• More important, something decisive in my life, he [Guy Moore] taught me to feel affection for tribesmen. Ever since then it has been people that have mattered to me, rather than places. I have never craved magnificent scenery or opportunities for sport in the way that I have longed to be with certain tribes and, above all, certain individuals among them.
    • p. 210.
  • I was exhilarated by the sense of space, the silence, and the crisp cleanness of the sand. I felt in harmony with the past, travelling as men had travelled for untold generations across deserts, dependent for their survival on the endurance of their camels and their own inherited skills.
    • p. 212.
  • I know that today it sounds unforgivable to have shot seventy lion in five years, but that was fifty years ago and circumstances of that time cannot be judged by those of today.
    • p. 273.
  • Looking back on my attitude to the commonly accepted pleasures of life, I can say that I have never set much store by them. I hardly care what I eat, provided it suffices, and I care not at all for wine or spirits. When I was fourteen someone gave me a glass of beer, and I thought it so unpleasant I have never touched beer again. As for cigarettes, I dislike even being in a room where people are smoking. Sex has been of no great consequence to me, and the celibacy of desert life left me untroubled. Marriage would certainly have been a crippling handicap. I have therefore been able to lead the life of my choice with no sense of deprivation. Existence in the desert had a simplicity that I found wholly satisfying; there, everything not a necessity was an encumbrance. It was those three months in the Sahara in 1938 that taught me to appreciate things that most Europeans are able to take for granted: clean water to drink; meat to eat; a warm fire on a cold night; shelter from the rain; above all, tired surrender to sleep.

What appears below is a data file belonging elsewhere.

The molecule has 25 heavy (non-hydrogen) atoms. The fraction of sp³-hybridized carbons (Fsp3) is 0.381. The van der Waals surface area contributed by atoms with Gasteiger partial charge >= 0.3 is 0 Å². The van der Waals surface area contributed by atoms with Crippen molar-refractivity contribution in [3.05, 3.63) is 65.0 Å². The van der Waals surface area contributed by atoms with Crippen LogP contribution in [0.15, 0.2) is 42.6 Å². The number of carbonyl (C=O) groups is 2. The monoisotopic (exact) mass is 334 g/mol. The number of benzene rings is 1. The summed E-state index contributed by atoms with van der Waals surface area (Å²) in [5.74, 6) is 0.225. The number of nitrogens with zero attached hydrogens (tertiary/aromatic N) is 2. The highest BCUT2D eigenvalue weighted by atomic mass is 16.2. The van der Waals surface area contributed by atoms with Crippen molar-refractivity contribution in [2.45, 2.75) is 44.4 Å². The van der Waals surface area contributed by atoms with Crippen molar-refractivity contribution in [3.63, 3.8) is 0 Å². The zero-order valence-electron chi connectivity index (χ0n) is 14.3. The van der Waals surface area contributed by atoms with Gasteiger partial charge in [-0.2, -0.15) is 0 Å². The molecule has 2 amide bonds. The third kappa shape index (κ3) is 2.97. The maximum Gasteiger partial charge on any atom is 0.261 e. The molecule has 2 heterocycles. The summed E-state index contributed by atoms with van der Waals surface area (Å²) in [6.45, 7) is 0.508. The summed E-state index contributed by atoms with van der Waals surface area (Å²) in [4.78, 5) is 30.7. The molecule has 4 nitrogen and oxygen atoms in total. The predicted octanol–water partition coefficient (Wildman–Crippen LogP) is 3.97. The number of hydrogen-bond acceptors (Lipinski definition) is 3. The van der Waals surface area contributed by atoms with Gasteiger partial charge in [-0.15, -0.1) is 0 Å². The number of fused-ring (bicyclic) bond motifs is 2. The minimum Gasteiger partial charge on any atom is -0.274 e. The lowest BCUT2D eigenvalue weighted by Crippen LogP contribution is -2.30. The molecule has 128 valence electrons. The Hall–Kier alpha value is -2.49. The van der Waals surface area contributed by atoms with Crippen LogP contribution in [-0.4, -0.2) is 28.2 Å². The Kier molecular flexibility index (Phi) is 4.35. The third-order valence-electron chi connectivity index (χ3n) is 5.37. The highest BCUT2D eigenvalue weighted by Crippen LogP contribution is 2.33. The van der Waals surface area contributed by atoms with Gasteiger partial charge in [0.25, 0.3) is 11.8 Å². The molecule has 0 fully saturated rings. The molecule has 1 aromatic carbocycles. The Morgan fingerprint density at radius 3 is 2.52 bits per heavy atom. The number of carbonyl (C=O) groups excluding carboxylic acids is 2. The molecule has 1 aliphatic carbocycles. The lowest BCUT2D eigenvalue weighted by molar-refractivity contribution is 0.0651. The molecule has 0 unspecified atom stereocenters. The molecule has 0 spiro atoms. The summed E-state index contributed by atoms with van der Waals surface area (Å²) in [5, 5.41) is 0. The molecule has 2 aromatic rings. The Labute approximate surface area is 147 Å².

• p. 295.